Beyond the Walls interweaves some standard horror narratives into a new, complex mythology that the series manages to keep mysterious without sacrificing coherency. The story begins like a twisted Alice in Wonderland, with Lisa plunging into the house within the house largely because she’s curious about what lies beyond. But as the film proceeds and the layers of the house deepen into something darker and more meaningful, an interesting – if occasionally confusing – philosophy begins to emerge. What opens as a straight haunted house horror story becomes a truly complex narrative, replete with tenderness, desire, and the need to accept both guilt and redemption.

Aesthetically, Beyond the Walls occasionally relies too much on what are becoming common horror tropes: a man with the head of a pig, zombie-like creatures twisting their way down corridors, men with blackened eyes. The house is in a constant state of decay and acts as a labyrinthine metaphor for the complex interaction of guilt and love. Julien inscribes a map of the house on the walls of a hidden cellar, and writes cryptic symbols all over his body, as though reminding himself who and what he is as the house threatens to take more of him.

There’s an episodic, video-game feel to some of the sequences, as Lisa collects more stories, rules, and information that will enable her to escape the house, but these are all brought together in the final act. The final episode is intense and lyrical, drawing together the strands that have been slowly revealed over the course of the previous two into a moving and terrifying conclusion (one that features Geraldine Chaplin, no less). Although I watched it as three separate episodes, it’s really an extended film and should be experienced as such.

Beyond the Walls contains much, but explains very little – the meaning behind the house and the connections of the characters are not fully elucidated by the conclusion. Yet, it still satisfies. It’s a surprising story, mixing common themes together in a haunting melody that echoes long after it has ended.

Beyond The Walls is available exclusively on Shudder.

Bloody October: The Host (2006)

The Host (2006)

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While a South Korean monster comedy might seem a contradiction in terms, The Host proves itself both unique and of its time, a mocking commentary on the depredations of toxic waste in South Korea and the government mistreatment of its own people.

The film opens with an American military scientist instructing his South Korean assistant to dump bottles of formaldehyde down the drain, where it will eventually flow in the Han River. Many years later, a deformed fish-monster, mutated from the toxic waste, crawls from the river and runs amok, killing and consuming. The film zeroes in on the Park family who run a noodle stand by the Han. The monster grabs Hyun-seo (Go Ah-sung) and drags her down into the river, while her horrified father Gang-du (Song Kang-hu) and grandfather Hee-bong (Byun Hee-bong) look on. But the nightmare is only beginning: Gang-du and his family must face off against government officials, the American military, and even Korean businessmen to escape from a government containment facility to search the sewers for Hyun-seo.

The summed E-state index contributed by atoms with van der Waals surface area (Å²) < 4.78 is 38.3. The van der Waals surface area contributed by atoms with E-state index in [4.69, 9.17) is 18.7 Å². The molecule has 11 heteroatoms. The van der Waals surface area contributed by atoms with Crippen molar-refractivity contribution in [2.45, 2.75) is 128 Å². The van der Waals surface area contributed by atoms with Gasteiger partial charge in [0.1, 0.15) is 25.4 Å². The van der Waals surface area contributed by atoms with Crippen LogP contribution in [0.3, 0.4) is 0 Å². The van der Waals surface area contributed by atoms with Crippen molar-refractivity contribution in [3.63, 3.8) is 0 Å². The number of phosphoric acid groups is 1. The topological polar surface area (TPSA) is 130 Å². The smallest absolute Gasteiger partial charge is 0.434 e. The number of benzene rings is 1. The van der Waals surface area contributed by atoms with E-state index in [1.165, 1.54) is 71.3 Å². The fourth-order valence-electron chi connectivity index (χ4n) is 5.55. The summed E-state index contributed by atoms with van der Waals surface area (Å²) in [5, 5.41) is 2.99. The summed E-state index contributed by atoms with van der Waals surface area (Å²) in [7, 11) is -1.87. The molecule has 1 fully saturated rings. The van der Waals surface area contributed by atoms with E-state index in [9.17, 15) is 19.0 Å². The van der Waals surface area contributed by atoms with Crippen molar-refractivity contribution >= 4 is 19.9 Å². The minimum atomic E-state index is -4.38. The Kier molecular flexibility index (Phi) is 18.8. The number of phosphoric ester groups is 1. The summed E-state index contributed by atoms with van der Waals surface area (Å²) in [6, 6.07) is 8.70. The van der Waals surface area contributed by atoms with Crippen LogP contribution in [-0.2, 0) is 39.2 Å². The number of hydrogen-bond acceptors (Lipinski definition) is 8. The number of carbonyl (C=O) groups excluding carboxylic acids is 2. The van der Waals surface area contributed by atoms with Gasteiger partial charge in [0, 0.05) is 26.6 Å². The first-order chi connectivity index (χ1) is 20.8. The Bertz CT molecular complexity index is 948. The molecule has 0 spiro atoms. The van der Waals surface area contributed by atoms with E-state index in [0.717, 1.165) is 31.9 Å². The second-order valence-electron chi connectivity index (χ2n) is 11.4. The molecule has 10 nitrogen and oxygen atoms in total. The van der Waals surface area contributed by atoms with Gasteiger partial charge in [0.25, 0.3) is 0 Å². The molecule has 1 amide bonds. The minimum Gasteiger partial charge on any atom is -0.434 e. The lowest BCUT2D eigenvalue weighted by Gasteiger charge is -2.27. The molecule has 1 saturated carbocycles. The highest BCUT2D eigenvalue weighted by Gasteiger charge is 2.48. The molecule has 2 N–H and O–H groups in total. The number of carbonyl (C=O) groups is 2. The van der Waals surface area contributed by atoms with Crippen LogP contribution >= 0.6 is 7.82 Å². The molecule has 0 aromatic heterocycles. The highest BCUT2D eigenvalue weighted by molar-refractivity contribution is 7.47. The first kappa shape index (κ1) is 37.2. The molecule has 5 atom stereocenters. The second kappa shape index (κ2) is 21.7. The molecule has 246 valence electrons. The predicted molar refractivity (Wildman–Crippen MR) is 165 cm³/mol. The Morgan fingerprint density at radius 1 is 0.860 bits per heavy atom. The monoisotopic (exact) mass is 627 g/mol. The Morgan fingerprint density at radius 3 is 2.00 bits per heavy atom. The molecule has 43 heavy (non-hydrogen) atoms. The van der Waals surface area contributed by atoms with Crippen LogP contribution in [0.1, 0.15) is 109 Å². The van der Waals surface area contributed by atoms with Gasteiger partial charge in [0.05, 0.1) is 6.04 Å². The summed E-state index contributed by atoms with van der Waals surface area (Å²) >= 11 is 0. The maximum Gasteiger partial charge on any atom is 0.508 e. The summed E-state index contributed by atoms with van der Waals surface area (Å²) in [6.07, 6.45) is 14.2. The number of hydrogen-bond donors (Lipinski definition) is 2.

Rather than a straight monster movie for the 00s, The Host veers into comedic territory whenever it has the chance, mocking the incompetent government forces and increasingly dangerous attempts to eradicate the monster through biological warfare. Like many of the kaiju and Atomic Age monsters, The Host‘s monster is brought to life by scientific hubris and inattention – and was, in fact, inspired by an actual incident in 2000 when a Korean mortician working for the Americans admitted to dumping formaldehyde down a drain and poisoning the river. The efforts of the Park family to recover their daughter are met with absurd bureaucracy and manipulation, to the degree that the family actually resorts to criminals to escape a government facility. The heroes are all members of the underclass – shop owners, criminals, poor children, students, and the homeless – while government, military, and business forces (American and Korean) are at best sycophantic and at worst diabolical.